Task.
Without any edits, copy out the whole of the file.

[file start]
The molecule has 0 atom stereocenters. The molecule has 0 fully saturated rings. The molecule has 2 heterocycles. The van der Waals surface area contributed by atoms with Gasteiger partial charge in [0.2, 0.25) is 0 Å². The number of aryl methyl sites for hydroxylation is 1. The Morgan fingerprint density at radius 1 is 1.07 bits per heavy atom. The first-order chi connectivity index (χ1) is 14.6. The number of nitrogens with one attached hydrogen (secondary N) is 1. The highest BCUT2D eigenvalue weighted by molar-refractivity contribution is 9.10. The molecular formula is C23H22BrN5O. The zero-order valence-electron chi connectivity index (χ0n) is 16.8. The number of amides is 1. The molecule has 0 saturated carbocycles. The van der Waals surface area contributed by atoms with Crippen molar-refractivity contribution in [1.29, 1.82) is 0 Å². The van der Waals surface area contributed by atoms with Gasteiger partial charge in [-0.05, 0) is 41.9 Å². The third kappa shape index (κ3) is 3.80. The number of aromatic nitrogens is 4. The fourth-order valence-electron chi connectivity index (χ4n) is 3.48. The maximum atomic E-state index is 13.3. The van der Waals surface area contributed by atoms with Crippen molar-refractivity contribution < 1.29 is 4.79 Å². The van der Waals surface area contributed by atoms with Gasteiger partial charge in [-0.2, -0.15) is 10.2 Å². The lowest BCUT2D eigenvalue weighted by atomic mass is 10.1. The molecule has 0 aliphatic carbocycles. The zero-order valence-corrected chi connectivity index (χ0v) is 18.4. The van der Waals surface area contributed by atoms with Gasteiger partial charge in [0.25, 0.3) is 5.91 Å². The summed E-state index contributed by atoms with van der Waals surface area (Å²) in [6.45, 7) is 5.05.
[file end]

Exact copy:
The molecule has 0 atom stereocenters. The molecule has 0 fully saturated rings. The molecule has 2 heterocycles. The van der Waals surface area contributed by atoms with Gasteiger partial charge in [0.2, 0.25) is 0 Å². The number of aryl methyl sites for hydroxylation is 1. The Morgan fingerprint density at radius 1 is 1.07 bits per heavy atom. The first-order chi connectivity index (χ1) is 14.6. The number of nitrogens with one attached hydrogen (secondary N) is 1. The highest BCUT2D eigenvalue weighted by molar-refractivity contribution is 9.10. The molecular formula is C23H22BrN5O. The zero-order valence-electron chi connectivity index (χ0n) is 16.8. The number of amides is 1. The molecule has 0 saturated carbocycles. The van der Waals surface area contributed by atoms with Crippen molar-refractivity contribution in [1.29, 1.82) is 0 Å². The van der Waals surface area contributed by atoms with Gasteiger partial charge in [-0.05, 0) is 41.9 Å². The third kappa shape index (κ3) is 3.80. The number of aromatic nitrogens is 4. The fourth-order valence-electron chi connectivity index (χ4n) is 3.48. The maximum atomic E-state index is 13.3. The van der Waals surface area contributed by atoms with Crippen molar-refractivity contribution < 1.29 is 4.79 Å². The van der Waals surface area contributed by atoms with Gasteiger partial charge in [-0.2, -0.15) is 10.2 Å². The lowest BCUT2D eigenvalue weighted by atomic mass is 10.1. The molecule has 0 aliphatic carbocycles. The zero-order valence-corrected chi connectivity index (χ0v) is 18.4. The van der Waals surface area contributed by atoms with Gasteiger partial charge in [0.25, 0.3) is 5.91 Å². The summed E-state index contributed by atoms with van der Waals surface area (Å²) in [6.45, 7) is 5.05.